Appropriate for his profession as a private investigator, Shaft’s preferred sidearm across the first two Shaft movies is a snub-nosed .38 Special revolver—the “belly gun” widely seen carried by gumshoes and gangsters alike in classic detective fiction.
Colt Detective Special
Shaft establishes his weapon as a blued Colt Detective Special that he swaps out for the finale with the flashier nickel-plated model that he keeps in his refrigerator. Colt introduced the Detective Special in 1927, designed as the more easily concealed alternative to its full-sized Official Police model introduced the same year. Intended for the law enforcement market, the Detective Special’s blend of power and concealment made it popular among cops, crooks, and civilians alike.
Smith & Wesson Model 36
Shaft’s Big Score! abandons the “fridge gun” and keeps a nickel-plated snub-nose revolver in Shaft’s shoulder holster throughout the proceedings—though it’s not the previously seen Colt Detective Special but rather the Smith & Wesson Model 36.
Unlike the Detective Special with its full six-round cylinder, the Smith & Wesson Model 36 has a five-round cylinder that keeps it wider and slimmer for even greater concealment—albeit sacrificing a round of .38 Special in the process, bringing the weight down to around 19.5 ounces compared to the 21.5-ounce Detective Special.
Smith & Wesson had originally dubbed this weapon the “Chiefs Special” following a vote taken when it was introduced during an International Association of Chiefs of Police (IACP) convention in 1950, though the nomenclature was updated when Smith & Wesson began numbering all of its models later that decade. From the start, this weapon was available in both blued and nickel finishes, with the nickel frame costing approximately $11 more at the time Shaft’s Big Score! was produced in the 1970s.
High Standard Model 10B
When this baby starts kickin’, it won’t stop, so nobody get cute!
Shaft prepares to battle gangsters in Shaft’s Big Score! by supplementing his handgun with a High Standard Model 10B, a unique semi-automatic shotgun that he stores behind a few books in his apartment—with the 12-gauge shells kept in the hollowed-out pages of a Moody’s Industrials book right next to it.
This gas-operated weapon had been in development for nearly a decade by Santa Monica police sergeant Alfred Crouch, who envisioned the ideal entry shotgun for tactical units. Crouch’s design followed the bullpup philosophy, relocating the action behind the trigger. As illustrated by popular modern weapons like the FAMAS F1, FN F2000 and FN P90, SA80, and Steyr AUG, this creates compact weapons that retain a longer barrel length, giving users more maneuverability without sacrificing ballistic effectiveness—theoretically a winning combination for close-quarters combat scenarios.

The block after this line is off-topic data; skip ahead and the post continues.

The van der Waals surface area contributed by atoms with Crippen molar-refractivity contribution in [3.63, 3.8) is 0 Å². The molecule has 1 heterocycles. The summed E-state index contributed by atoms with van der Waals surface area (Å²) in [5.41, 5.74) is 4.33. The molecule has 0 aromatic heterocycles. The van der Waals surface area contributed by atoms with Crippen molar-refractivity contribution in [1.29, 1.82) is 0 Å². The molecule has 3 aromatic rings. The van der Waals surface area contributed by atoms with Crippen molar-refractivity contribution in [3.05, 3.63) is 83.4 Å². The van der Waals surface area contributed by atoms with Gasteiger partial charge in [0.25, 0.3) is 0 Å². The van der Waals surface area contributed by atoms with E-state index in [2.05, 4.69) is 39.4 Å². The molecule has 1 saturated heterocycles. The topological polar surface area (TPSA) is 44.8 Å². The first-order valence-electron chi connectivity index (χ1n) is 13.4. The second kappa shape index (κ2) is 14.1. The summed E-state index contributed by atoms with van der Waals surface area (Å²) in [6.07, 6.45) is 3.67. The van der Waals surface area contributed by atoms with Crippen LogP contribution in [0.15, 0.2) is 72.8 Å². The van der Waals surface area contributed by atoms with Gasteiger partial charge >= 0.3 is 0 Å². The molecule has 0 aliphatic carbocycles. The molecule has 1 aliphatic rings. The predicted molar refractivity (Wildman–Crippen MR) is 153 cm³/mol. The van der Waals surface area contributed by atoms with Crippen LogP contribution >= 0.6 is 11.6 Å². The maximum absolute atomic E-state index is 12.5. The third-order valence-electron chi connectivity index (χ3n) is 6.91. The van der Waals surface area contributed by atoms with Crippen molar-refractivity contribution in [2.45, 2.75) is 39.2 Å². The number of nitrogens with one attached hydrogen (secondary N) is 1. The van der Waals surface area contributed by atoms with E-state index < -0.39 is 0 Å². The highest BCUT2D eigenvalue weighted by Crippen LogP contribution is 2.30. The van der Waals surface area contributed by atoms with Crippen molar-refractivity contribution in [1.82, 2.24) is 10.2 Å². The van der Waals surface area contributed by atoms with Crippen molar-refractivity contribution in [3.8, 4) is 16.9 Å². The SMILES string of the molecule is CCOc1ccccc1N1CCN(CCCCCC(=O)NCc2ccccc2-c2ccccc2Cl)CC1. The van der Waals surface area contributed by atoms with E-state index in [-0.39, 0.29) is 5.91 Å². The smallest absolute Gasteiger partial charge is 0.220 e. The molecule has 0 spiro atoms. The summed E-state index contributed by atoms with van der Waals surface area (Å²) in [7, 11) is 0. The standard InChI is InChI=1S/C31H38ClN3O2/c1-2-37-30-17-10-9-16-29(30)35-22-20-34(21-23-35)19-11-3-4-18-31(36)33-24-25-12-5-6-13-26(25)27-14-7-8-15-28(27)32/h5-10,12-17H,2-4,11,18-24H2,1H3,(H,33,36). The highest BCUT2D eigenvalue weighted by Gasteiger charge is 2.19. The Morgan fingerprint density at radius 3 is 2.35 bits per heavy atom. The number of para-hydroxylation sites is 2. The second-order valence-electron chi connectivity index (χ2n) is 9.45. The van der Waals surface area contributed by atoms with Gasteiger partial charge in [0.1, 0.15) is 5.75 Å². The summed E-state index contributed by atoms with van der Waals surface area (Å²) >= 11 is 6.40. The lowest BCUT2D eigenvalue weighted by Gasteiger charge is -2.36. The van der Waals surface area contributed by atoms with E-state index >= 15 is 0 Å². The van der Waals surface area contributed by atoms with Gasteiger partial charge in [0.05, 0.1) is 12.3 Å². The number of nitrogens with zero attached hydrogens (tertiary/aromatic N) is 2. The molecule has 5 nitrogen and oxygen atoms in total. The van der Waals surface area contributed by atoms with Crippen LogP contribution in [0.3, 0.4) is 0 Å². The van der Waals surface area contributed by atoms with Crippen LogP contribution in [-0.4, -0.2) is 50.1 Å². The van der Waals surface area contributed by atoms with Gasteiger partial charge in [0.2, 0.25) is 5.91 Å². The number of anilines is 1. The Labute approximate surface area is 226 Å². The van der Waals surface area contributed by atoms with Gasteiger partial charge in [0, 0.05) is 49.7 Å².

In the mid-1960s, Crouch sold his design to the High Standard Manufacturing Company of Hamden, Connecticut, who modified their more conventional C1200 Supermatic shotgun to deliver the Model 10A in 1967, followed three years later by the improved Model 10B, which added a left-hand charging handle, flip-up front sight, and an integrated carrying handle mount/rear sight on which the Kel-Lite flashlight (which was nonremovable on the Model 10A) could be removed.
Weighing approximately 10 pounds, the base Model 10 could fit four 12-gauge shells in its magazine tube, though an optional extended tube would add two extra. The 26″-long weapon has an 18-inch barrel that allows effectiveness up to nearly 50 yards.
Intended solely for law enforcement, High Standard produced the Model 10 shotgun from 1967 to 1977. During these ten years, the Model 10 was adopted in limited numbers by curious American police agencies that were intrigued by the design but soon stymied by its drawbacks, including frequent failures to cycle and the danger of firing it from the wrong side of the body—as shells were spit hot from the right side ejection port, shooters could only safely fire the Model 10 from their right shoulder to the point that High Standard had to print warnings directly on the weapon urging users not to fire it from the left shoulder.
How to Get the Look
Dressed head to toe in black leather, John Shaft develops a signature look for the high-caliber climaxes of his dangerous adventures.
- Black leather motorcycle jacket with 6×3-button double-breasted front, extended waistband and full-belted back (with silver-toned single-prong adjuster buckles), vertical jetted hand pockets, and set-in sleeves with semi-belted cuffs
- Black ribbed wool turtleneck
- Black leather flat-front motorcycle pants with belt loops, front pockets, and plain-hemmed bottoms
- Black leather belt with round silver-toned single-prong buckle
- Black leather plain-toe calf-high riding boots
- Black leather shoulder holster with vinyl support strap and belt connector strap
- Sporty steel wristwatch on steel bracelet
Do Yourself a Favor and…
Check out the original Shaft trilogy.
The Criterion release of Shaft also includes Shaft’s Big Score! for interested fans.
You still got a lot of burying to do.